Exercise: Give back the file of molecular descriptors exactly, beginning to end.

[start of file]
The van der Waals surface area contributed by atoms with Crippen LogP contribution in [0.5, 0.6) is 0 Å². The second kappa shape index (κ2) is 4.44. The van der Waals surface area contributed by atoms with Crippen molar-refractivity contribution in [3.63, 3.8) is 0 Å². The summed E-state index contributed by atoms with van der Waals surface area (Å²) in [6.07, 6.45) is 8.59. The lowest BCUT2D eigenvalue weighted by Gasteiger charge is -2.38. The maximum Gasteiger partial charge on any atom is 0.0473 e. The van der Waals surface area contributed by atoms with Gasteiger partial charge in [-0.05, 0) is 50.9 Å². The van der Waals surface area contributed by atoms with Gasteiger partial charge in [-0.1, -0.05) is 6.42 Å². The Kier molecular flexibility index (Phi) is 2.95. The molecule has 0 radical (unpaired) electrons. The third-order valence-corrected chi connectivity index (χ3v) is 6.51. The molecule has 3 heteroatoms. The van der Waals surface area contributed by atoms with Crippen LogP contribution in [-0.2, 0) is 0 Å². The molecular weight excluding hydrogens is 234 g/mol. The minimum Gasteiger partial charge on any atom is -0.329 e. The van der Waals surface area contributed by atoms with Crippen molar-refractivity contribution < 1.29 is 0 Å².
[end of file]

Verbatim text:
The van der Waals surface area contributed by atoms with Crippen LogP contribution in [0.5, 0.6) is 0 Å². The second kappa shape index (κ2) is 4.44. The van der Waals surface area contributed by atoms with Crippen molar-refractivity contribution in [3.63, 3.8) is 0 Å². The summed E-state index contributed by atoms with van der Waals surface area (Å²) in [6.07, 6.45) is 8.59. The lowest BCUT2D eigenvalue weighted by Gasteiger charge is -2.38. The maximum Gasteiger partial charge on any atom is 0.0473 e. The van der Waals surface area contributed by atoms with Gasteiger partial charge in [-0.05, 0) is 50.9 Å². The van der Waals surface area contributed by atoms with Gasteiger partial charge in [-0.1, -0.05) is 6.42 Å². The Kier molecular flexibility index (Phi) is 2.95. The molecule has 0 radical (unpaired) electrons. The third-order valence-corrected chi connectivity index (χ3v) is 6.51. The molecule has 3 heteroatoms. The van der Waals surface area contributed by atoms with Crippen LogP contribution in [-0.2, 0) is 0 Å². The molecular weight excluding hydrogens is 234 g/mol. The minimum Gasteiger partial charge on any atom is -0.329 e. The van der Waals surface area contributed by atoms with Crippen molar-refractivity contribution < 1.29 is 0 Å².